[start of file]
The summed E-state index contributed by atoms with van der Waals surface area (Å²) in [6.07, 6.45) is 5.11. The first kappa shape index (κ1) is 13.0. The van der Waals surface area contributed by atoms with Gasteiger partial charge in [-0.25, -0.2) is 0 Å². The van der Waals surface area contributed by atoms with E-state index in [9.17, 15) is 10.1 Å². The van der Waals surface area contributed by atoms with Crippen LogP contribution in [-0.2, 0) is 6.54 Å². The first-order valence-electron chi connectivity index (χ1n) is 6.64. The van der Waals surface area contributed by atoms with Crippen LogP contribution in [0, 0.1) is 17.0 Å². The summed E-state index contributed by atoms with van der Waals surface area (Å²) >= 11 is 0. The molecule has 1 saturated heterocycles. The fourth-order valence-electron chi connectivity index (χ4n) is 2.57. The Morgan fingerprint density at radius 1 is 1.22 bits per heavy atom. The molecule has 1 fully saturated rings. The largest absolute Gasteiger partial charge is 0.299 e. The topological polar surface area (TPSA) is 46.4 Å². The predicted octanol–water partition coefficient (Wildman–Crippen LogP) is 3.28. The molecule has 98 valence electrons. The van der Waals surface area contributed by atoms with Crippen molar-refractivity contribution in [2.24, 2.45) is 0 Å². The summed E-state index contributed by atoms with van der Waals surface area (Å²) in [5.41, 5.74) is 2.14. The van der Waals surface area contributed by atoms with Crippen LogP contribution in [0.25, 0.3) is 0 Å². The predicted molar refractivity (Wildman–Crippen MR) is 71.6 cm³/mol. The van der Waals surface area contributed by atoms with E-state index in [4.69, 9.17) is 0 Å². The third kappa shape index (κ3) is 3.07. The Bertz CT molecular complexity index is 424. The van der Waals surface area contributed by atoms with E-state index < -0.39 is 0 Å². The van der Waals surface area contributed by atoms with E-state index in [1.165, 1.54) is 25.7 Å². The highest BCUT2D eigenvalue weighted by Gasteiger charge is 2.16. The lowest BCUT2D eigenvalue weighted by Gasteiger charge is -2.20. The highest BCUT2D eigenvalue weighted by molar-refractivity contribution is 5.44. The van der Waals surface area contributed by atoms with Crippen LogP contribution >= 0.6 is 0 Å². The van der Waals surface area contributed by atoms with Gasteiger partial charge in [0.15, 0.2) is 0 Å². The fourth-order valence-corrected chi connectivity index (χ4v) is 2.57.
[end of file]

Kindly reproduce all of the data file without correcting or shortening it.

The summed E-state index contributed by atoms with van der Waals surface area (Å²) in [6.07, 6.45) is 5.11. The first kappa shape index (κ1) is 13.0. The van der Waals surface area contributed by atoms with Gasteiger partial charge in [-0.25, -0.2) is 0 Å². The van der Waals surface area contributed by atoms with E-state index in [9.17, 15) is 10.1 Å². The van der Waals surface area contributed by atoms with Crippen LogP contribution in [-0.2, 0) is 6.54 Å². The first-order valence-electron chi connectivity index (χ1n) is 6.64. The van der Waals surface area contributed by atoms with Crippen LogP contribution in [0, 0.1) is 17.0 Å². The summed E-state index contributed by atoms with van der Waals surface area (Å²) >= 11 is 0. The molecule has 1 saturated heterocycles. The fourth-order valence-electron chi connectivity index (χ4n) is 2.57. The Morgan fingerprint density at radius 1 is 1.22 bits per heavy atom. The molecule has 1 fully saturated rings. The largest absolute Gasteiger partial charge is 0.299 e. The topological polar surface area (TPSA) is 46.4 Å². The predicted octanol–water partition coefficient (Wildman–Crippen LogP) is 3.28. The molecule has 98 valence electrons. The van der Waals surface area contributed by atoms with Crippen molar-refractivity contribution in [2.24, 2.45) is 0 Å². The summed E-state index contributed by atoms with van der Waals surface area (Å²) in [5.41, 5.74) is 2.14. The van der Waals surface area contributed by atoms with Crippen LogP contribution in [0.25, 0.3) is 0 Å². The predicted molar refractivity (Wildman–Crippen MR) is 71.6 cm³/mol. The van der Waals surface area contributed by atoms with E-state index in [4.69, 9.17) is 0 Å². The third kappa shape index (κ3) is 3.07. The Bertz CT molecular complexity index is 424. The van der Waals surface area contributed by atoms with E-state index < -0.39 is 0 Å². The van der Waals surface area contributed by atoms with E-state index in [1.165, 1.54) is 25.7 Å². The highest BCUT2D eigenvalue weighted by Gasteiger charge is 2.16. The lowest BCUT2D eigenvalue weighted by Gasteiger charge is -2.20. The highest BCUT2D eigenvalue weighted by molar-refractivity contribution is 5.44. The van der Waals surface area contributed by atoms with Crippen LogP contribution >= 0.6 is 0 Å². The van der Waals surface area contributed by atoms with Gasteiger partial charge in [0.15, 0.2) is 0 Å². The fourth-order valence-corrected chi connectivity index (χ4v) is 2.57.